IT IS among the most unlikely of sports to have a brush with drug-related controversy.
Over the centuries, curling has developed a reputation for being a genteel game played by middle-aged couples. But, in a move that has raised eyebrows at bonspiels, Scotland's curlers are facing random dope tests.
The Royal Caledonian Curling Club (RCCC) has amended its rules to stress that competitors will now be subject to random Olympics-style tests for prohibited substances. Their revised rule book also warns that bad behaviour and cheating will not be tolerated.
Although not drug-related, Scotland's female curling team were involved in a row earlier this year, with players refusing to take to the ice after a series of disastrous defeats.
The new zero-tolerance policy states: "The Royal Club has adopted anti-doping rules to impose clear prohibitions and controls in order to preserve the integrity of and values of fair play in the sport of curling and to protect the rights and health of participants.
"The rules cover the supply and taking of prohibited substances by players, coaches, umpires, officials or other agents involved in the sport.
"The Royal Club shall permit random testing for the detection of the use of prohibited substances."
National coaching officer Lynne Robertson said the measures had been adopted to comply with international guidelines – and stressed she was unaware of nefarious tactics taking root in the game's home country. "Curling isn't a sport that you would usually associate with drug abuse and we want to make sure it stays that way," she said. "We are a very clean sport and are low risk, but we don't want this to be tarnished in future because of a lack of action or a shortage of information.
"I'm sure a lot of people will think: 'Why would anyone try to use drugs to cheat at curling?' But we can't afford to be complacent. We are taking this very seriously."
Robertson said that steroids would allow players to build up their bodies to deliver the stones with more force. It could also allow them to sweep the rink harder and for longer.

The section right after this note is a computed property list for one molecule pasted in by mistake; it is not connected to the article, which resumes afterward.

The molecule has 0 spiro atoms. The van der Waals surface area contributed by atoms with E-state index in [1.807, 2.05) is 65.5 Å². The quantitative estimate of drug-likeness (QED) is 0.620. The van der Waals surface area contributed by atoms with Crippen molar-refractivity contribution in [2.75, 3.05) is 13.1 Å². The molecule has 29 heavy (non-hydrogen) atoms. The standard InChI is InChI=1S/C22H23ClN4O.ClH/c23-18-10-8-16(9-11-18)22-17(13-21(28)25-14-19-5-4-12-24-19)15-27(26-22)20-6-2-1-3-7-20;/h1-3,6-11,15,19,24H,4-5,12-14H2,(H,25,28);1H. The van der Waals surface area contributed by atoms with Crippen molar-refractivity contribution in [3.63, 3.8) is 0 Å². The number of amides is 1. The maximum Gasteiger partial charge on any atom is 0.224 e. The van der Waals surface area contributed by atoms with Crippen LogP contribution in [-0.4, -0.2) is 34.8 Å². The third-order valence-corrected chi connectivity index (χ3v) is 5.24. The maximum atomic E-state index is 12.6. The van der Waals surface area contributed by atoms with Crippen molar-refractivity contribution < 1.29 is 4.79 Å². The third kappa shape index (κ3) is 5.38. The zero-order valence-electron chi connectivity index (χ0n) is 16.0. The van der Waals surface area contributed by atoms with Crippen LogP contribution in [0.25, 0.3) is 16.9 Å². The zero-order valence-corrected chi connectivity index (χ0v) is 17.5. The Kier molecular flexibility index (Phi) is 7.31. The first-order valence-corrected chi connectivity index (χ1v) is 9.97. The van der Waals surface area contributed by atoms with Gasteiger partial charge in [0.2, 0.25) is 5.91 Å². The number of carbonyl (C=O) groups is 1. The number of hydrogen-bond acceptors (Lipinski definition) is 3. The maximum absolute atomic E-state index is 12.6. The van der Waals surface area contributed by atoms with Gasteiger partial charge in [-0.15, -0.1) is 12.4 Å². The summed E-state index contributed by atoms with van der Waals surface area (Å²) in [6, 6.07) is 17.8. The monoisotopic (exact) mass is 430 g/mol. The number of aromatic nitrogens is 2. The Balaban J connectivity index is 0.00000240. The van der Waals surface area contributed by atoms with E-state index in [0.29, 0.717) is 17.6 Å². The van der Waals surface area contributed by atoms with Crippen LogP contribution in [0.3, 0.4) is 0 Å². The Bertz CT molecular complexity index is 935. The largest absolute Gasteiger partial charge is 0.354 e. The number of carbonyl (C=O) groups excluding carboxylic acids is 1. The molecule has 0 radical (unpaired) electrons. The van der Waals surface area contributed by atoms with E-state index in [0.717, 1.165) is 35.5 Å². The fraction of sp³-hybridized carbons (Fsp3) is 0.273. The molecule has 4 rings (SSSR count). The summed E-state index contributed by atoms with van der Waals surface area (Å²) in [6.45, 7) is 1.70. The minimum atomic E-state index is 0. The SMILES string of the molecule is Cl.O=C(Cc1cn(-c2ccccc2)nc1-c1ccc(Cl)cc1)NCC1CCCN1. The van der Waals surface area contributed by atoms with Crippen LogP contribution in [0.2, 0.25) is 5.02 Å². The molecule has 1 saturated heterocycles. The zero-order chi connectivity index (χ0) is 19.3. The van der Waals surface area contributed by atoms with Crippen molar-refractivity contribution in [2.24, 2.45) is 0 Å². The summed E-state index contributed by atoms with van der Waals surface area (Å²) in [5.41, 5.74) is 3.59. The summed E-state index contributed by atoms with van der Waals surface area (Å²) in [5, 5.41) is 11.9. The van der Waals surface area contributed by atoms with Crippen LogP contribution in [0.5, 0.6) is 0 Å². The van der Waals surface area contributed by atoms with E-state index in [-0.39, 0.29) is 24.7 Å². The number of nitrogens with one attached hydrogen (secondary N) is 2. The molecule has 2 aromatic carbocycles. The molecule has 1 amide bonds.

She added: "Similarly, at a final at the end of a very hard week, the use of stimulants could make you less tired and more alert and focused."
The sport's governing body in Scotland – regarded as world curling's "mother club" – said national and international players at all levels are liable to be tested. Robertson said: "Random testing can take place at any of the competitions or training events."
But so far the only drugs highlighted by testers are those often taken by the older generations. Robertson said: "We have been aware of a couple of positive tests, but they were exempted as it turned out they were diabetic and asthmatic players using insulin and inhalers, quite legitimately for health reasons. Quite a few of our players do hold exemption forms on health grounds."
It comes as little surprise in a sport where 75% of Scotland's 15,000 registered curlers are over 35 and close to one-third are over 55.
One veteran curler said dope testing was an overreaction. "I really don't see how the use of any kind of drug would give a significant advantage to a player or a team. In more than 30 years playing the game I have never seen or heard any evidence that people are using drugs. It is really not that kind of sport."
Robertson has been invited to outline Scotland's anti-drug strategy at a gathering of the World Curling Federation in Germany, which will take place later this year.
The RCCC guidelines follow those devised by the World Anti-Doping Agency, which outlaws anabolic steroids, hormones, diuretics, stimulants, narcotics and beta-blockers. Anyone caught could face a lengthy or even permanent ban from competition.
The club's rules also include new guidance of the paramount importance of time-honoured "etiquette". They state: "Curling has always relied on the common sense, the honesty and the good manners of the players and a sporting approach to the game." Players must abide by this spirit both "on and off the ice". Robertson said this included not overindulging with drink. "Our international players representing Scotland are contracted not to drink alcohol before games.
It is not on the banned substance list, but would be considered to be a violation of our code of conduct."
Canada's curling world was rocked three years ago when Joe Frans, a top player, was suspended after using cocaine.
In March, Scotland's women curlers finished the World Championships in Canada with just three players after an embarrassing bust-up. Captain Gail Munro was axed for the final two games after a disastrous start to the tournament, which saw Scotland lose eight matches. Lyndsay Wilson reacted with fury at the snub to her friend and refused to play on.
Coach Derek Brown then tried to reinstate Munro in a bid to save face but, amid farcical scenes, both Munro and Wilson ended up refusing to play.
Scottish sport is no stranger to drug-related controversy. Footballer Willie Johnston was sent home from the 1978 World Cup after testing positive for a banned stimulant, while skier Alain Baxter was stripped of his Olympic bronze in 2002 after failing a drug test. Baxter blamed it on a nasal inhaler.
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